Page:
Open Exodus 3:1-10.
A fire in the wild can consume hundreds of acres in just a few hours. No experienced bushman ignores a fire. Moses was no exception.
Moses was out in the wild to escape Pharaoh. If he ever had aspirations of ruling people, he’d given them up, taking a job shepherding animals. He led his flock to the edge of the wilderness. He feels safer in land that supports life sparsely, where human rulers have little interest.
Far from the cities of human administration, in a part of creation no one cares about, Moses discovers something astounding: God’s mountain (3:1). The king of creation is in residence here. Several times throughout the Bible’s narrative, God’s servants return to this mountain that lies south of the Promised Land. Each time we learn more about the Sovereign, his law, how he rescues his people, and how he rules the earth.
The fire Moses sees on God’s mountain is unlike any he’s ever seen. Fire consumes combustible materials, releasing energy as heat. A flame that does not consume is a different kind of flame: its energy comes from another place, a realm that does not destroy this one.
So Moses turns aside to investigate. The flame in the bush is an angel:
Exodus 3:2 (ESV)
The angel of the Lord appeared to him in a flame of fire out of the midst of a bush. He looked, and behold, the bush was burning, yet it was not consumed.
It’s the emissary of YHWH (mǎl·ʾāḵ yhwh). We have encountered YHWH’s emissary twice before:
- He appeared to Hagar by a spring in the wilderness, giving her hope and direction (Genesis 16:7-11).
- He intervened to stop Abraham sacrificing Isaac, promising YHWH’s provision (Genesis 22:11-15).
Some theologians wonder if this angel of the Lord could be God himself (a theophany), or Christ (a christophany), but the ANE audience would not have heard the story in those terms. A great ruler was always accompanied by servants who announced his presence before he spoke. That is precisely what happens here. YHWH’s emissary reveals his presence — glowing in creation but not consuming it. When the great ruler sees that his emissary has gained Moses’ attention, he speaks (3:4).
The sovereign knows who Moses is and calls him by name. Moses does not know what name to use for the great ruler. The sovereign instructs Moses to remove his shoes, for this mountainside is a holy palace and the sovereign is in residence. What a contrast to the palaces of Pharaoh with their polished floors and vaunted ceilings, the handiwork of slaves! The bare earth is what Moses feels beneath his feet. Mountain slope and sky tower above him—his sovereign’s rugged handiwork.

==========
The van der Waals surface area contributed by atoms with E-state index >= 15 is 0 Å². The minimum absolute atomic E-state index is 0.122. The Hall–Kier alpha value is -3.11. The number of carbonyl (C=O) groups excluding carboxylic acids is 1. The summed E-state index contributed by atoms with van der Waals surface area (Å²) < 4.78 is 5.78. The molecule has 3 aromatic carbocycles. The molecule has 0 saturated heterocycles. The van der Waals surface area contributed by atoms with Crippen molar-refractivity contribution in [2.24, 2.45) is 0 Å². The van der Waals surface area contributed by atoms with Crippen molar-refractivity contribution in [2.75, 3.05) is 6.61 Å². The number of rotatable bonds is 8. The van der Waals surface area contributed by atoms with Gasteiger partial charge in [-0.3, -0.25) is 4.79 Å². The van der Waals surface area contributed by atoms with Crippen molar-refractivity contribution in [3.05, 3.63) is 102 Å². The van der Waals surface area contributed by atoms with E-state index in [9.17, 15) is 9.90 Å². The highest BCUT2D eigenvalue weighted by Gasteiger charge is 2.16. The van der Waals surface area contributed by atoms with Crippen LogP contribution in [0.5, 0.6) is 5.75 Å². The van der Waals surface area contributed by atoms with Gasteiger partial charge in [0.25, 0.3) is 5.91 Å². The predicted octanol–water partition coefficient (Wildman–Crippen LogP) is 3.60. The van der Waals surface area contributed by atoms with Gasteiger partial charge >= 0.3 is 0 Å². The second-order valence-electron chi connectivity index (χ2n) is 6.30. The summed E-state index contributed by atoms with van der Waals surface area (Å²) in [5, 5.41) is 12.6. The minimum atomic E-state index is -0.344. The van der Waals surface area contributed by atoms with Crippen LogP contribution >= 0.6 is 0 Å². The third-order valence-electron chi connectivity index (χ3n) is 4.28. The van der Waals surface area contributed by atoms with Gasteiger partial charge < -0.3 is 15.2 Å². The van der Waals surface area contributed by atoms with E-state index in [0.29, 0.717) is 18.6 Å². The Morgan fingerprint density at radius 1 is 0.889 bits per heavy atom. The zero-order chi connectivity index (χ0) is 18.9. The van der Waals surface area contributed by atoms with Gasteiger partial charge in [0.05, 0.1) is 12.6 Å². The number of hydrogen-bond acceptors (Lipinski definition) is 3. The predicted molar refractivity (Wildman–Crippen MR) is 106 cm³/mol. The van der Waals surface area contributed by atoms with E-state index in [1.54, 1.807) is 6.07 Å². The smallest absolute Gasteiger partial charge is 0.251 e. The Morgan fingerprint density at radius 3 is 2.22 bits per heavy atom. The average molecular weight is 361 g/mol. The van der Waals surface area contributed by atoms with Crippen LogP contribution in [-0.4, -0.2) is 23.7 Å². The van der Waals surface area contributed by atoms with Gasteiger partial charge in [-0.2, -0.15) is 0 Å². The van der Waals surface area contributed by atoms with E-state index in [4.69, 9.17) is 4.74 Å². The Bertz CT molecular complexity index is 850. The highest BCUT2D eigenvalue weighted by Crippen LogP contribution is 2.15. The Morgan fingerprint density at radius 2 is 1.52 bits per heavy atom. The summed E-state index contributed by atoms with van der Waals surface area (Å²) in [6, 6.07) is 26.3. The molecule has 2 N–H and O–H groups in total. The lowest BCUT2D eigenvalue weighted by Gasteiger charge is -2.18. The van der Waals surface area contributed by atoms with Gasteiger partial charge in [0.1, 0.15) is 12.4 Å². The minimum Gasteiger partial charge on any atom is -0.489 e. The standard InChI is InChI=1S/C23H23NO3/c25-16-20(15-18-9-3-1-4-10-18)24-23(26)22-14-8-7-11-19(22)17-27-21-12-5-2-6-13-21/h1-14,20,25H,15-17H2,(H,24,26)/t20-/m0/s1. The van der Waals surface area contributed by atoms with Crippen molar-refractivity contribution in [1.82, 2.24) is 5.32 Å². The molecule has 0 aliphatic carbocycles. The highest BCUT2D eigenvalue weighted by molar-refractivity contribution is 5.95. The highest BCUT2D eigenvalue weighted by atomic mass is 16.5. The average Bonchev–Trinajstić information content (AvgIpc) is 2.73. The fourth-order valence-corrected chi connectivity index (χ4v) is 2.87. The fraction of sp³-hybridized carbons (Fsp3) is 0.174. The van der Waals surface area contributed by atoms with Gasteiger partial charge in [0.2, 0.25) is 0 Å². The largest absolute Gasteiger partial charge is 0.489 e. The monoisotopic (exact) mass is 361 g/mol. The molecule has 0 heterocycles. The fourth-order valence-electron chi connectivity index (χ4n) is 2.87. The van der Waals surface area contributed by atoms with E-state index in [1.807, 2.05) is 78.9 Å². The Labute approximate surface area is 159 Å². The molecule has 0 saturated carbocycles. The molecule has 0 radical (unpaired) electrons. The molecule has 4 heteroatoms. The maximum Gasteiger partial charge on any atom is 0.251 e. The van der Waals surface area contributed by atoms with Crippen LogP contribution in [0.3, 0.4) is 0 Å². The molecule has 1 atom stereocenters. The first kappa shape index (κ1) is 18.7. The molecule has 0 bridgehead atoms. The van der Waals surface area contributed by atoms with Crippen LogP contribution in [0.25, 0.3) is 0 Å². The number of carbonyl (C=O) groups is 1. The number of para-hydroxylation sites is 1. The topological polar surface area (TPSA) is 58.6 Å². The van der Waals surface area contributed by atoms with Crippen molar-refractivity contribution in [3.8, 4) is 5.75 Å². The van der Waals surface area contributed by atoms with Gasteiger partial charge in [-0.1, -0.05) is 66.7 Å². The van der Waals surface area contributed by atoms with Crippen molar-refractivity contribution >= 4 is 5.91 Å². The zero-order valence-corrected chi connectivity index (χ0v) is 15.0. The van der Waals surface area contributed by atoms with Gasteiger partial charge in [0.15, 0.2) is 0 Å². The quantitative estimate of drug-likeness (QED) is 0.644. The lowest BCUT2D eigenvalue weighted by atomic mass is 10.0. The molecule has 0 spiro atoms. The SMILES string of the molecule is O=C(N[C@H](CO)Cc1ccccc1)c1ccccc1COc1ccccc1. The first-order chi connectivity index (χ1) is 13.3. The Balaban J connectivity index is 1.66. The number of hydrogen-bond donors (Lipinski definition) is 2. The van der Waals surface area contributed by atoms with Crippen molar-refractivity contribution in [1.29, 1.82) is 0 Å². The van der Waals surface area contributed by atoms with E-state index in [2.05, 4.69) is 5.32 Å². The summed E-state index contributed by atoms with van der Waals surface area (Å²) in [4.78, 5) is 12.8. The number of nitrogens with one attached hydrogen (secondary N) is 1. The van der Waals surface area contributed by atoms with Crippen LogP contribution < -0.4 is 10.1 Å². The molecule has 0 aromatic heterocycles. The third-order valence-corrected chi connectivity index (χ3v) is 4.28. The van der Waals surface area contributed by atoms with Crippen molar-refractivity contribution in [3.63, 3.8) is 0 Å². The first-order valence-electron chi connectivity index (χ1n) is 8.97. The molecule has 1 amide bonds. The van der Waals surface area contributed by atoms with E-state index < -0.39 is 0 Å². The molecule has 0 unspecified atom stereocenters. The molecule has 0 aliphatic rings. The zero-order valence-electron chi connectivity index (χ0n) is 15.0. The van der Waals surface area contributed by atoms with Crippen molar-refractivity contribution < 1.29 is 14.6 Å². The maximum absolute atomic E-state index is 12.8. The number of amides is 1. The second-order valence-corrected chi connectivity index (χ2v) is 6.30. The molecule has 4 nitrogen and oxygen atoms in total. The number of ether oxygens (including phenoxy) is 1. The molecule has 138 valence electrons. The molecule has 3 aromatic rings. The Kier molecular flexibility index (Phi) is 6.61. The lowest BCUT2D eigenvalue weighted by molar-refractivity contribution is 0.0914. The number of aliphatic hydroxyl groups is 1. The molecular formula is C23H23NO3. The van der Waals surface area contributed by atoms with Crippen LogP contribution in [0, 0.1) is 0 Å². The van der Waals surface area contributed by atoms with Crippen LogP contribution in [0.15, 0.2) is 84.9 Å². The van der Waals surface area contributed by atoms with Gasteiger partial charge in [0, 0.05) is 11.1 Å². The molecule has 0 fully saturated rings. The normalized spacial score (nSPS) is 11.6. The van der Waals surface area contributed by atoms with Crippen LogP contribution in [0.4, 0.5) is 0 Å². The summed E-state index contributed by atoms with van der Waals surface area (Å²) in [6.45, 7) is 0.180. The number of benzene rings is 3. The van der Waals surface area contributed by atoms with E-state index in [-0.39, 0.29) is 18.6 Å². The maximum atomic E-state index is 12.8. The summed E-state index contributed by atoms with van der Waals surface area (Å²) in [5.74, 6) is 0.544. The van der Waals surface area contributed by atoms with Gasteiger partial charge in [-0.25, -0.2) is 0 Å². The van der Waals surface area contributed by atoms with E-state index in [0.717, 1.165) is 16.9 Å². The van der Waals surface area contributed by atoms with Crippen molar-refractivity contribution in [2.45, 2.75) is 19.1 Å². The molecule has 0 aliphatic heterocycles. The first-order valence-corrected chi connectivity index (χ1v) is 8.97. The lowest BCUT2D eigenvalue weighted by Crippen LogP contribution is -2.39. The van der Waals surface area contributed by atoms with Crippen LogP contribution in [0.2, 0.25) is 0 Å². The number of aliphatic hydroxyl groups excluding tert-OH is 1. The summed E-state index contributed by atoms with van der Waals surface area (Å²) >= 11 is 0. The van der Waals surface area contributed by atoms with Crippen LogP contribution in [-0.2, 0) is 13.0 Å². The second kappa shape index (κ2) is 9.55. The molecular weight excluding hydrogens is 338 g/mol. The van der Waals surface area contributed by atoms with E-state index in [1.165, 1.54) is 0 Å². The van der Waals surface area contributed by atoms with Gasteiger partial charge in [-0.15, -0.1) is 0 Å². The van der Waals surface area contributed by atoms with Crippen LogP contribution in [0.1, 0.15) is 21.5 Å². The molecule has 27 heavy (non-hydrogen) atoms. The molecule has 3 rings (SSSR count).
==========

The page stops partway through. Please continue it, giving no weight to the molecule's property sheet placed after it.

The great ruler reveals himself. He has previously revealed himself to Abraham, appointing him the fountainhead of his representative kingdom. He confirmed this calling to following generations — Isaac and Jacob. Moses has stumbled into the presence of this great sovereign. He is afraid to look. He understands palace protocol, and he fears: you lose your life if the ruler doesn’t like the way you are look at him or react to his pronouncements. The safe, honouring response is to cast your eyes downwards. Moses hid his face (3:6).
With the introductions made, the great ruler states his business. He is deeply concerned for his subjects. He calls them my people — eighteen times in eight chapters (Exodus 3:7, 10; 5:1; 6:7; 7:4, 16; 8:1, 8, 20, 21, 22, 23; 9:1, 13, 17, 27; 10:3, 4).
If the world was running right, these people would be enjoying their sovereign’s care. They’re suffering under evil rule, abused as slaves under their taskmasters. The heavenly ruler has come down from his heavenly throne into his earthly realm to correct this injustice. He plans to deliver them from Egyptian control, to set them up in a good, broad land instead (3:8). This is kingdom language: earthly rulers mistreat the heavenly ruler’s people; he intervenes to release them from evil rule into his own care.
This is the revelation of the great ruler’s heart. It defines the rest of the Book of Exodus. In fact, it defines the entire Biblical narrative. The release of humanity (and through them the rest of creation) from evil rule back into the kingdom of God — that is our sovereign’s business.
You discover God in the most unexpected places. He’s rescuing the whole earth. Even the wild places. Especially the wild places.
2 thoughts on “A royal encounter (Exodus 3:1-10)”
Love this Allen. How true it is that God turns up in the most unexpected places. Thank you.
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